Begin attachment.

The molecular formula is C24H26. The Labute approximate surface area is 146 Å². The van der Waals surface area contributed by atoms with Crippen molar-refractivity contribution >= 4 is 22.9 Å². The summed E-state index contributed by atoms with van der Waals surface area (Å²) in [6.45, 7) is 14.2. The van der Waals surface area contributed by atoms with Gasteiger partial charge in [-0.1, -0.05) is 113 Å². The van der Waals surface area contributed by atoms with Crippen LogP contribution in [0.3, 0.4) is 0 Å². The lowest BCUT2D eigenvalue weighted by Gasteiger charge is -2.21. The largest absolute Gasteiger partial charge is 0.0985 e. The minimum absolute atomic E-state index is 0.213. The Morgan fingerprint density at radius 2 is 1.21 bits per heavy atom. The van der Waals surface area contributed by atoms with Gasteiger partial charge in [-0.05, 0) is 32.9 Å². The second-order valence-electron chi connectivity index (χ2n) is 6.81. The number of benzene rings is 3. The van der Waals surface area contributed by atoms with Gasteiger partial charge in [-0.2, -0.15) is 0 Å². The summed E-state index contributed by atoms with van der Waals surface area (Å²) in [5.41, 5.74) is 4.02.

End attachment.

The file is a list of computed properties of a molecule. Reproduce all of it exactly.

The molecular formula is C24H26. The Labute approximate surface area is 146 Å². The van der Waals surface area contributed by atoms with Crippen molar-refractivity contribution >= 4 is 22.9 Å². The summed E-state index contributed by atoms with van der Waals surface area (Å²) in [6.45, 7) is 14.2. The van der Waals surface area contributed by atoms with Gasteiger partial charge in [-0.1, -0.05) is 113 Å². The van der Waals surface area contributed by atoms with Crippen LogP contribution in [0.3, 0.4) is 0 Å². The lowest BCUT2D eigenvalue weighted by Gasteiger charge is -2.21. The largest absolute Gasteiger partial charge is 0.0985 e. The minimum absolute atomic E-state index is 0.213. The Morgan fingerprint density at radius 2 is 1.21 bits per heavy atom. The van der Waals surface area contributed by atoms with Gasteiger partial charge in [-0.05, 0) is 32.9 Å². The second-order valence-electron chi connectivity index (χ2n) is 6.81. The number of benzene rings is 3. The van der Waals surface area contributed by atoms with Gasteiger partial charge in [-0.2, -0.15) is 0 Å². The summed E-state index contributed by atoms with van der Waals surface area (Å²) in [5.41, 5.74) is 4.02.